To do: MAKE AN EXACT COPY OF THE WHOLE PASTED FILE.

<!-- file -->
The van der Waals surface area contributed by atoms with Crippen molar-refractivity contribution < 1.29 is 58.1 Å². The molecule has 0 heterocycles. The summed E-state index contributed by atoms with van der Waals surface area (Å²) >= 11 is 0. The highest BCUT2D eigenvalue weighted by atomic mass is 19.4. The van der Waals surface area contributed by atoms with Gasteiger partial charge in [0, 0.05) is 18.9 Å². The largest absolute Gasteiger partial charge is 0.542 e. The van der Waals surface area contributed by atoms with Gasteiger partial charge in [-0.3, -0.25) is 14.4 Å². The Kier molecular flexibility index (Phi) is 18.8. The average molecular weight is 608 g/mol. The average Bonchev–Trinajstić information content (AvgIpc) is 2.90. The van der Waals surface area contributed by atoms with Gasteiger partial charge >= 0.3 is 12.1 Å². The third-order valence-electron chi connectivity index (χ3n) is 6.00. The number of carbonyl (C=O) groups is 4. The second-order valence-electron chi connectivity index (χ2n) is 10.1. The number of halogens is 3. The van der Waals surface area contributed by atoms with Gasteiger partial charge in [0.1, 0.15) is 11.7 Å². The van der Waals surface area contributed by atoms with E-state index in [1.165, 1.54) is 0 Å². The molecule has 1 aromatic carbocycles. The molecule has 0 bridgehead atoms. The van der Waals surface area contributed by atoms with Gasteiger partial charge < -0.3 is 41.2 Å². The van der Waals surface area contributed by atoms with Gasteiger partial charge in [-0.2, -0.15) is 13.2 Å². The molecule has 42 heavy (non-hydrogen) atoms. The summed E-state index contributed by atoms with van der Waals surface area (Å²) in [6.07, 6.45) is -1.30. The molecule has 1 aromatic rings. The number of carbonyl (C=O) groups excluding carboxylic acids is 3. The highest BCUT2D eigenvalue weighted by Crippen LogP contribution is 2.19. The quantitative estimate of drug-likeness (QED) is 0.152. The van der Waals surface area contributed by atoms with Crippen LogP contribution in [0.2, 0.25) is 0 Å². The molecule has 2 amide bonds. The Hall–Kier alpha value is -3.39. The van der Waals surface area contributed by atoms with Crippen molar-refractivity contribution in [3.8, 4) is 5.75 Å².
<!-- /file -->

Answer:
The van der Waals surface area contributed by atoms with Crippen molar-refractivity contribution < 1.29 is 58.1 Å². The molecule has 0 heterocycles. The summed E-state index contributed by atoms with van der Waals surface area (Å²) >= 11 is 0. The highest BCUT2D eigenvalue weighted by atomic mass is 19.4. The van der Waals surface area contributed by atoms with Gasteiger partial charge in [0, 0.05) is 18.9 Å². The largest absolute Gasteiger partial charge is 0.542 e. The van der Waals surface area contributed by atoms with Gasteiger partial charge in [-0.3, -0.25) is 14.4 Å². The Kier molecular flexibility index (Phi) is 18.8. The average molecular weight is 608 g/mol. The average Bonchev–Trinajstić information content (AvgIpc) is 2.90. The van der Waals surface area contributed by atoms with Gasteiger partial charge >= 0.3 is 12.1 Å². The third-order valence-electron chi connectivity index (χ3n) is 6.00. The number of carbonyl (C=O) groups is 4. The second-order valence-electron chi connectivity index (χ2n) is 10.1. The number of halogens is 3. The van der Waals surface area contributed by atoms with Gasteiger partial charge in [0.1, 0.15) is 11.7 Å². The van der Waals surface area contributed by atoms with E-state index in [1.165, 1.54) is 0 Å². The molecule has 1 aromatic carbocycles. The molecule has 0 bridgehead atoms. The van der Waals surface area contributed by atoms with Gasteiger partial charge < -0.3 is 41.2 Å². The van der Waals surface area contributed by atoms with Gasteiger partial charge in [-0.2, -0.15) is 13.2 Å². The molecule has 42 heavy (non-hydrogen) atoms. The summed E-state index contributed by atoms with van der Waals surface area (Å²) in [6.07, 6.45) is -1.30. The molecule has 1 aromatic rings. The number of carbonyl (C=O) groups excluding carboxylic acids is 3. The highest BCUT2D eigenvalue weighted by Crippen LogP contribution is 2.19. The quantitative estimate of drug-likeness (QED) is 0.152. The van der Waals surface area contributed by atoms with Crippen LogP contribution in [0.2, 0.25) is 0 Å². The molecule has 2 amide bonds. The Hall–Kier alpha value is -3.39. The van der Waals surface area contributed by atoms with Crippen molar-refractivity contribution in [3.8, 4) is 5.75 Å².